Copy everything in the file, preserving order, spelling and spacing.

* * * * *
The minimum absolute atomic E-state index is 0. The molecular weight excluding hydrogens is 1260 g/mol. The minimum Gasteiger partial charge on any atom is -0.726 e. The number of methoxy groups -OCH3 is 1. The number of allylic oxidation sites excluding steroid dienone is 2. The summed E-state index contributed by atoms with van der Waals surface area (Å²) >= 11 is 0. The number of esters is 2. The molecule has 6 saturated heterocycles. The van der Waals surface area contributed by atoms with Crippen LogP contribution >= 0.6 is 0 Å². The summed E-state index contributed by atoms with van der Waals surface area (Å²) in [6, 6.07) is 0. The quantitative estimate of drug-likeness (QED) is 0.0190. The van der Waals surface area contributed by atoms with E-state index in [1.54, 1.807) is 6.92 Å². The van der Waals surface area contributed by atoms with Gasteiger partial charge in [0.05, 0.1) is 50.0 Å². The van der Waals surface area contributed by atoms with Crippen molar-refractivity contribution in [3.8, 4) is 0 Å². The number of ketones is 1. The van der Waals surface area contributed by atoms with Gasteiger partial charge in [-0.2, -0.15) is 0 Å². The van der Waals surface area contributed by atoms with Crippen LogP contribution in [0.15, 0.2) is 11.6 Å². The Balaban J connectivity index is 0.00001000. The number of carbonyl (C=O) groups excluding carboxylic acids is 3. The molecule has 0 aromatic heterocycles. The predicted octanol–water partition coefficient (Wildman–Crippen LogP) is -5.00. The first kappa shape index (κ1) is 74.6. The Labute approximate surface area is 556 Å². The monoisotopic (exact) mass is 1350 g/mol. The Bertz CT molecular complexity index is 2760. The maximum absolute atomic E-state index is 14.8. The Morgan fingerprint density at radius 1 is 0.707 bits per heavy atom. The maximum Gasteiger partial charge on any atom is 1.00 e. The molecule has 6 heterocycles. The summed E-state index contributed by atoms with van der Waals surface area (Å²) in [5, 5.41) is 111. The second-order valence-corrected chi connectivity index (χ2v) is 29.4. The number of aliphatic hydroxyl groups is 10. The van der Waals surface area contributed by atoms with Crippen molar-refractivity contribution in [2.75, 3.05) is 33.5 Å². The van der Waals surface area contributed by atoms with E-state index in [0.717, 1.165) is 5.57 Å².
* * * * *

The minimum absolute atomic E-state index is 0. The molecular weight excluding hydrogens is 1260 g/mol. The minimum Gasteiger partial charge on any atom is -0.726 e. The number of methoxy groups -OCH3 is 1. The number of allylic oxidation sites excluding steroid dienone is 2. The summed E-state index contributed by atoms with van der Waals surface area (Å²) >= 11 is 0. The number of esters is 2. The molecule has 6 saturated heterocycles. The van der Waals surface area contributed by atoms with Crippen LogP contribution >= 0.6 is 0 Å². The summed E-state index contributed by atoms with van der Waals surface area (Å²) in [6, 6.07) is 0. The quantitative estimate of drug-likeness (QED) is 0.0190. The van der Waals surface area contributed by atoms with E-state index in [1.54, 1.807) is 6.92 Å². The van der Waals surface area contributed by atoms with Gasteiger partial charge in [0.05, 0.1) is 50.0 Å². The van der Waals surface area contributed by atoms with Crippen molar-refractivity contribution in [3.8, 4) is 0 Å². The number of ketones is 1. The van der Waals surface area contributed by atoms with Gasteiger partial charge in [-0.2, -0.15) is 0 Å². The van der Waals surface area contributed by atoms with Crippen LogP contribution in [0.15, 0.2) is 11.6 Å². The Balaban J connectivity index is 0.00001000. The number of carbonyl (C=O) groups excluding carboxylic acids is 3. The molecule has 0 aromatic heterocycles. The predicted octanol–water partition coefficient (Wildman–Crippen LogP) is -5.00. The first kappa shape index (κ1) is 74.6. The Labute approximate surface area is 556 Å². The monoisotopic (exact) mass is 1350 g/mol. The Bertz CT molecular complexity index is 2760. The maximum absolute atomic E-state index is 14.8. The Morgan fingerprint density at radius 1 is 0.707 bits per heavy atom. The maximum Gasteiger partial charge on any atom is 1.00 e. The molecule has 6 heterocycles. The summed E-state index contributed by atoms with van der Waals surface area (Å²) in [5, 5.41) is 111. The second-order valence-corrected chi connectivity index (χ2v) is 29.4. The number of aliphatic hydroxyl groups is 10. The van der Waals surface area contributed by atoms with Crippen molar-refractivity contribution in [2.75, 3.05) is 33.5 Å². The van der Waals surface area contributed by atoms with E-state index in [0.717, 1.165) is 5.57 Å².